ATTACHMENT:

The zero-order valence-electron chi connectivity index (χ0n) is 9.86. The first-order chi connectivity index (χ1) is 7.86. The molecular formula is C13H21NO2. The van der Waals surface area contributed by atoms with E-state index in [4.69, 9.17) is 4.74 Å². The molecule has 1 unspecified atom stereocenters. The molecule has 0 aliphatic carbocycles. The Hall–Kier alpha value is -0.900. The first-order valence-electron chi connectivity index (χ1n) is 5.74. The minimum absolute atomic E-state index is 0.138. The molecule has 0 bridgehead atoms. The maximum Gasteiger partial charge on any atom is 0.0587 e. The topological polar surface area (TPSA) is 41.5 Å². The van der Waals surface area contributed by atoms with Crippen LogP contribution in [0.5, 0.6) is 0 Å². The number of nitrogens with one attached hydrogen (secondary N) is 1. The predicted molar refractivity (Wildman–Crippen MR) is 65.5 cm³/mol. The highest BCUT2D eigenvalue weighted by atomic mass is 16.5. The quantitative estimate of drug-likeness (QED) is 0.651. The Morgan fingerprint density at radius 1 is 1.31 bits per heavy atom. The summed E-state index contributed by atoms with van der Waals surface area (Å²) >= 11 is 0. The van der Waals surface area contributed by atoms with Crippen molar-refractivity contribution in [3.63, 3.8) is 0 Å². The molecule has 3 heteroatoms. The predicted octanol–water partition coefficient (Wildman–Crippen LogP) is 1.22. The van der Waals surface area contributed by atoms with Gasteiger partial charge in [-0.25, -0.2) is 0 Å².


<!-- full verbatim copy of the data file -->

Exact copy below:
The zero-order valence-electron chi connectivity index (χ0n) is 9.86. The first-order chi connectivity index (χ1) is 7.86. The molecular formula is C13H21NO2. The van der Waals surface area contributed by atoms with E-state index in [4.69, 9.17) is 4.74 Å². The molecule has 1 unspecified atom stereocenters. The molecule has 0 aliphatic carbocycles. The Hall–Kier alpha value is -0.900. The first-order valence-electron chi connectivity index (χ1n) is 5.74. The minimum absolute atomic E-state index is 0.138. The molecule has 0 bridgehead atoms. The maximum Gasteiger partial charge on any atom is 0.0587 e. The topological polar surface area (TPSA) is 41.5 Å². The van der Waals surface area contributed by atoms with Crippen LogP contribution in [0.5, 0.6) is 0 Å². The number of nitrogens with one attached hydrogen (secondary N) is 1. The predicted molar refractivity (Wildman–Crippen MR) is 65.5 cm³/mol. The highest BCUT2D eigenvalue weighted by atomic mass is 16.5. The quantitative estimate of drug-likeness (QED) is 0.651. The Morgan fingerprint density at radius 1 is 1.31 bits per heavy atom. The summed E-state index contributed by atoms with van der Waals surface area (Å²) >= 11 is 0. The van der Waals surface area contributed by atoms with Crippen molar-refractivity contribution in [3.63, 3.8) is 0 Å². The molecule has 3 heteroatoms. The predicted octanol–water partition coefficient (Wildman–Crippen LogP) is 1.22. The van der Waals surface area contributed by atoms with Gasteiger partial charge in [-0.25, -0.2) is 0 Å².